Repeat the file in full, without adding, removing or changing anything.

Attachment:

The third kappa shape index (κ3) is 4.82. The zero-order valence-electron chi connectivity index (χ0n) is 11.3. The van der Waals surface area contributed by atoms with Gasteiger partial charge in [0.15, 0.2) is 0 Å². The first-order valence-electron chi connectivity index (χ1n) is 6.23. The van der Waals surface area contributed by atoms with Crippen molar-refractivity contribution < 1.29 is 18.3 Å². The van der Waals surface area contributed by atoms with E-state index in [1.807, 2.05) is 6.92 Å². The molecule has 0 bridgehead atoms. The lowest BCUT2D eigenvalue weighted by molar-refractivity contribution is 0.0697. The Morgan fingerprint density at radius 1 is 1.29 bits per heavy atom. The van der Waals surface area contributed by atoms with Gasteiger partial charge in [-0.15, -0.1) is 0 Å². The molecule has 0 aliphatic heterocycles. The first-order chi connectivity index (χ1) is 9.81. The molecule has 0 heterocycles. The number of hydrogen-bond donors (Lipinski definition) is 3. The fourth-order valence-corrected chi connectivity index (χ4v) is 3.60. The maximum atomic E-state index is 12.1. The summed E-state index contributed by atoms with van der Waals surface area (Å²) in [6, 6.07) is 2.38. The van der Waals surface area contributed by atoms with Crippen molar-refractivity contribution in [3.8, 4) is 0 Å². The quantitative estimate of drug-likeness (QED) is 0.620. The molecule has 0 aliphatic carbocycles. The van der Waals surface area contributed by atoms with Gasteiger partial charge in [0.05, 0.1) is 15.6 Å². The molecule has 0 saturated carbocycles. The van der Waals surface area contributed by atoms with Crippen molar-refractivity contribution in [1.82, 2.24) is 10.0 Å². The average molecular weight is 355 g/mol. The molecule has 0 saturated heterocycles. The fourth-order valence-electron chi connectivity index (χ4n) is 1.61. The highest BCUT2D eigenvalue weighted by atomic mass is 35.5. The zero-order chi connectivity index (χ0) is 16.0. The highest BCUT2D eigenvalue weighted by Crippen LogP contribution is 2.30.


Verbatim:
The third kappa shape index (κ3) is 4.82. The zero-order valence-electron chi connectivity index (χ0n) is 11.3. The van der Waals surface area contributed by atoms with Gasteiger partial charge in [0.15, 0.2) is 0 Å². The first-order valence-electron chi connectivity index (χ1n) is 6.23. The van der Waals surface area contributed by atoms with Crippen molar-refractivity contribution < 1.29 is 18.3 Å². The van der Waals surface area contributed by atoms with E-state index in [1.807, 2.05) is 6.92 Å². The molecule has 0 bridgehead atoms. The lowest BCUT2D eigenvalue weighted by molar-refractivity contribution is 0.0697. The Morgan fingerprint density at radius 1 is 1.29 bits per heavy atom. The van der Waals surface area contributed by atoms with Gasteiger partial charge in [-0.15, -0.1) is 0 Å². The molecule has 0 aliphatic heterocycles. The first-order chi connectivity index (χ1) is 9.81. The molecule has 0 heterocycles. The number of hydrogen-bond donors (Lipinski definition) is 3. The fourth-order valence-corrected chi connectivity index (χ4v) is 3.60. The maximum atomic E-state index is 12.1. The summed E-state index contributed by atoms with van der Waals surface area (Å²) in [6, 6.07) is 2.38. The van der Waals surface area contributed by atoms with Crippen molar-refractivity contribution in [3.8, 4) is 0 Å². The quantitative estimate of drug-likeness (QED) is 0.620. The molecule has 0 aliphatic carbocycles. The van der Waals surface area contributed by atoms with Gasteiger partial charge in [0.05, 0.1) is 15.6 Å². The molecule has 0 saturated carbocycles. The van der Waals surface area contributed by atoms with Crippen molar-refractivity contribution in [1.82, 2.24) is 10.0 Å². The average molecular weight is 355 g/mol. The molecule has 0 saturated heterocycles. The fourth-order valence-electron chi connectivity index (χ4n) is 1.61. The highest BCUT2D eigenvalue weighted by atomic mass is 35.5. The zero-order chi connectivity index (χ0) is 16.0. The highest BCUT2D eigenvalue weighted by Crippen LogP contribution is 2.30.